Northrop Grumman Corp.’s already-large unmanned aircraft business in San Diego is about to get even bigger.
Two of the Falls Church, Va.-based defense giant's programs will move to its Rancho Bernardo facility: the MQ-4C Triton program from Bethpage, N.Y., and the NATO Airborne Ground Surveillance program from Melbourne, Fla.
The changes are part of Northrop's (NYSE: NOC) plan announced on Monday to reduce costs, heighten innovation and make drones more affordable.
The contractor designated five centers of design and integration excellence in support of its Aerospace Systems sector's manned aircraft, unmanned systems and electronic attack businesses.
Its Unmanned Systems Center of Excellence will be located at its Rancho Bernardo facility, and the four others will sit in California, New York and Florida.
“As an industry leader in design and development we think [San Diego] is a perfect location to put a center of excellence," said Randy Belote, a spokesperson for Northrop, on Monday.
Northrop accounted for 61.6 percent of San Diego’s total prime unmanned aerial vehicle (UAV) contracts from 2008 through 2011.
Northrop Grumman's high-altitude Global Hawk UAV, which was born in San Diego, is used for intelligence, surveillance and reconnaissance in the Middle East and Afghanistan.
It’s unclear how many employees will be added to the San Diego site as a result of being named an unmanned hub.
“Today we made the announcement that these centers have been identified and work begins today to stand them up,” Belote said.
Northrop will complete an assessment on what positions are required in each center and whether internal jobs can be transferred between locations. If not, new job searches could be conducted.
“We are calculating it will be a year and a half before we’ve got those sites populated and the like. It’s too early to make predictions on numbers of employees or positions there,” Belote said.
Northrop and General Atomics Aeronautical Systems quietly build the bulk of the nation's drone fleet in North County.
“We are confident in the area. This will be a good engine for economic growth," Belote said.
Pilot-free planes already make up the largest segment of San Diego’s defense manufacturing sector, and with Monday's announcement, the sector will likely expand there even more.
UAV production neared $1.3 billion in San Diego during 2011, according to an analysis of Department of Defense contract spending compiled in a study by The National University System Institute for Policy Research.
"Unmanned systems are important to national security," he said.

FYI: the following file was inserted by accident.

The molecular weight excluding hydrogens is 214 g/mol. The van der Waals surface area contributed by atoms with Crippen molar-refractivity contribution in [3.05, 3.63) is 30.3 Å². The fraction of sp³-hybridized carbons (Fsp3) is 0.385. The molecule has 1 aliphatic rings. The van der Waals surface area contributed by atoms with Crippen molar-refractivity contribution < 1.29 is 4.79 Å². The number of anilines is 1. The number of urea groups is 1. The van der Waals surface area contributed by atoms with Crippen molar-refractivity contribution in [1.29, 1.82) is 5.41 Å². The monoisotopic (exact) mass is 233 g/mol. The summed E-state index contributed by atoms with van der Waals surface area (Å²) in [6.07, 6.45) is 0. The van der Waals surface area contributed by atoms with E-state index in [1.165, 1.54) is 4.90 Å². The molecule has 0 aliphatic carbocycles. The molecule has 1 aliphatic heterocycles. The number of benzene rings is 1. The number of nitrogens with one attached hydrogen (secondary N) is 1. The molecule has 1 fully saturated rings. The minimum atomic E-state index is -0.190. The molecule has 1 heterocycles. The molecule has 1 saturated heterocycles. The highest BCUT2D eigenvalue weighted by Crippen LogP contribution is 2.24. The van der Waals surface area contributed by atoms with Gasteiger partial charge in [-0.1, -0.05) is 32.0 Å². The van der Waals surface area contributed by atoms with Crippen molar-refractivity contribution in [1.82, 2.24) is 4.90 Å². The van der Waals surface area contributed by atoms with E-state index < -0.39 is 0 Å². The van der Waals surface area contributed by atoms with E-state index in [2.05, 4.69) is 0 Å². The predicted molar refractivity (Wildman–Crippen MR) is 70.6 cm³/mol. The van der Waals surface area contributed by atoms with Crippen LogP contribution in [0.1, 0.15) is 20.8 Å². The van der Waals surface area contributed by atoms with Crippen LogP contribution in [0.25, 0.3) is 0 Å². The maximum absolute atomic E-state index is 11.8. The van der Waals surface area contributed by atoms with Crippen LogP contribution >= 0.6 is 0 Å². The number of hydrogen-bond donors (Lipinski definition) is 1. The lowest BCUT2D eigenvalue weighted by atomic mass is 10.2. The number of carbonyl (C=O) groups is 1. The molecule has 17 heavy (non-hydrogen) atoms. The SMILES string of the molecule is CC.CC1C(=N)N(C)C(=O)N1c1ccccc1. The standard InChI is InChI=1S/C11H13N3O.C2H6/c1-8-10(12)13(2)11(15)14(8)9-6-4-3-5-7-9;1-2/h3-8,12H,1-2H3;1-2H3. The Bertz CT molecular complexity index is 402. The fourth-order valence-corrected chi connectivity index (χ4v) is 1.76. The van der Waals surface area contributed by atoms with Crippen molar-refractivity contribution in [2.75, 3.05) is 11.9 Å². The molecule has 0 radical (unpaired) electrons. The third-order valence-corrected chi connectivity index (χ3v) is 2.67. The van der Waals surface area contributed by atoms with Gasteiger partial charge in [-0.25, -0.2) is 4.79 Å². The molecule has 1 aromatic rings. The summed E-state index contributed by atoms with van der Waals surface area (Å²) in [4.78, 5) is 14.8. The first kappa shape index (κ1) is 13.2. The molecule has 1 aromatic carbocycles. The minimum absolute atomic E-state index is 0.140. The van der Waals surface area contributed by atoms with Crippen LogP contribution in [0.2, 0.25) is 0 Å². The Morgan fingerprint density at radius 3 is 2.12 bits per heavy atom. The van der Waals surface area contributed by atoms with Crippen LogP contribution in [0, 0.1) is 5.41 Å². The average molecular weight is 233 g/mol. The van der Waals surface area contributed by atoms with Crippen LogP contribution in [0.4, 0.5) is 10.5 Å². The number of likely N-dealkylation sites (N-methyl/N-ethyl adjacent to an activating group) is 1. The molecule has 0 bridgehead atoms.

By restructuring its unmanned operations, Northrop's goal is to increase its competitive edge.
"It allows us to take advantage of the current footprint we have and evolve that, if you will," he said.
The global demand for UAVs could reach $12 billion by 2019, even in the face of sharp cuts in U.S. military spending.
Northrop's real estate at each named center is also under assessment, in terms of whether new space, buildings or different build-outs will be needed.
Northrop's design and development functions occur in 800,000 square feet of leased office space in North County.
“We look to ensure we’ve got the right capability at the right time and place and at the right size. We think San Diego is the right place for this," he said.
The other four designated centers will sit in Bethpage, Melbourne, Palmdale, Calif., and St. Augustine, Fla.
"Consolidating these centers of excellence will improve our strategic alignment with our customers' need for increasingly innovative and affordable products, services and solutions," said Wes Bush, chairman, chief executive officer and president of Northrop Grumman, in a statement.
The Manned Aircraft Design Center of Excellence in Melbourne will include aircraft design work currently being performed at the company's Bethpage facility.
An Electronic Attack Center of Excellence in Bethpage will include the Aerospace Systems' Electronic Attack program team.
Palmdale and St. Augustine will each house an Aircraft Integration Center of Excellence.
Current integration activities in Moss Point, Miss., and New Town, N.D., are not included in the transition.
The B-2, F/A-18 and F-35 programs will remain in Palmdale, El Segundo and Redondo Beach, Calif., respectively.
As part of its plan to cut costs and consolidate facilities, Northrop will close an Information Systems sector facility in Dominguez Hills, Calif.
“Given the current budget environment, it is imperative that we act to enhance future performance, innovation and affordability for our customers," said Bush.
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